How do we strike balance between professionalism and commitment? Faith-based groups often underline their commitment more than they do their professionalism, and compromise the quality of humanitarian action at times. How do we challenge this?
Senior Emergency Response Officer at CAFOD (Philippines)
Answer posted: 8 August 2015
I think it depends on which faith-based organizations (FBOs) we are speaking about. Organizations such as CAFOD, Christian Aid, and others have succeeded in striking that balance with regards to professionalism and commitment.
The challenge is with the smaller international NGOs as well as with local organizations. Many of these do not have the resources to be able to become more professional.
I think that there is also a challenge for many FBOs who are stuck between focusing on the concept of charity and the costs for doing humanitarian work professionally. Many FBOs, particularly in times of conflict where humanitarian responses become very complex, need to move away from the notion of just doing humanitarian work as charity. Passion without purpose loses steam very quickly. They need to accept and understand that this is now a profession that demands all the quality, passion, and dedication that people of faith put into their work otherwise.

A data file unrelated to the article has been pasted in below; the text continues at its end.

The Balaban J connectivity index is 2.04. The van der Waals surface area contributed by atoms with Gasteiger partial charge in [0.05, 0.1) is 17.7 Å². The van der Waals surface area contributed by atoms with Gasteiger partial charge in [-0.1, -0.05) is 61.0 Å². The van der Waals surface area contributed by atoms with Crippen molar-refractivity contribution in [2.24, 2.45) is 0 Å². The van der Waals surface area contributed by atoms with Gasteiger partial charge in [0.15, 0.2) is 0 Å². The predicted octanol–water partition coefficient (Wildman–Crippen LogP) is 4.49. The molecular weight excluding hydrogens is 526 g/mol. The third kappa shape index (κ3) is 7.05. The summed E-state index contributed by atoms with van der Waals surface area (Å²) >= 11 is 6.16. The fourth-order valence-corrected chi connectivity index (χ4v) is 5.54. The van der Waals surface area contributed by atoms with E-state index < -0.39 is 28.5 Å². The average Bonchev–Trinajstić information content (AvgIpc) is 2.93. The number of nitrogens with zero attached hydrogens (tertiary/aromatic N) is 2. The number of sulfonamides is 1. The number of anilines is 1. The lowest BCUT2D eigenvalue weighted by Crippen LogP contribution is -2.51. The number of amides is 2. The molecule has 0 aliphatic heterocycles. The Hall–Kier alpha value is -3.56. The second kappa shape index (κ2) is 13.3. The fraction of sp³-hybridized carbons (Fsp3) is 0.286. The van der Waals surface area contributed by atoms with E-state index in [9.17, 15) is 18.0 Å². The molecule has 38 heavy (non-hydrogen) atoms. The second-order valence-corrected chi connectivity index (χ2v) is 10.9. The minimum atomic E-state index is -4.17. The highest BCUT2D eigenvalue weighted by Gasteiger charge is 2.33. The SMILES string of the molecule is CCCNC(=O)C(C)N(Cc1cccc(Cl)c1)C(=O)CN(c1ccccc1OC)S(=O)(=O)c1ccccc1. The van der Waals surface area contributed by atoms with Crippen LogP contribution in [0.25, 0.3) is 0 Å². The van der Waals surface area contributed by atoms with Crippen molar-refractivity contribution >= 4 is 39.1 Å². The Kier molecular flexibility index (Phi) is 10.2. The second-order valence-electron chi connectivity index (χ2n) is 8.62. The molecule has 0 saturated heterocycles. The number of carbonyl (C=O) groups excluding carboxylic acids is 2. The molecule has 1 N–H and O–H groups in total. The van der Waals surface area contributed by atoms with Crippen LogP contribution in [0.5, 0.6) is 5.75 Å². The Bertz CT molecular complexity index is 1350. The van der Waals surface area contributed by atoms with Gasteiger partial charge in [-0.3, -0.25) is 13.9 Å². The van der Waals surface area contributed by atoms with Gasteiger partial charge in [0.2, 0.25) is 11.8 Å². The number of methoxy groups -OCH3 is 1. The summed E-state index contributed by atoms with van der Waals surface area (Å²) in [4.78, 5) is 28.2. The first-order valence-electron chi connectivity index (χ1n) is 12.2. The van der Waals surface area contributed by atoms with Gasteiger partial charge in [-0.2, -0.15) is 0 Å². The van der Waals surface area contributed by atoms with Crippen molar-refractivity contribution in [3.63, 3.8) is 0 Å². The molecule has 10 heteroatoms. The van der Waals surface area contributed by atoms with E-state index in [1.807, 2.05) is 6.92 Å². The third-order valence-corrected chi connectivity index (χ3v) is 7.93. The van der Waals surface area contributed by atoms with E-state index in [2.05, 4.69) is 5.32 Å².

However, they should not mistake professionalization for secularization. One can still be professional and committed to their faith, i.e. marrying passion with purpose. That purpose means you have to do the best quality job for the people in need. Ultimately, it is an education process in order to change mindsets.
About the author
Amjad Mohamed-Saleem is a free-lance consultant from Sri Lanka and the United Kingdom and was born in Nigeria. In this capacity he has advised the Commonwealth Foundation, International Alert, among others. In this capacity, he also worked as the Head of Communications and manager of Conflicts Programme for the Cordoba Foundation. He has been country director of the NGO Muslim Aid in Sri Lanka and Bangladesh. He has also worked in Myanmar, looking at the role the private sector could have in reaching people that humanitarian organizations have trouble reaching themselves, and on issues of peacebuilding and the role of faith in conflict reconciliation in Asia.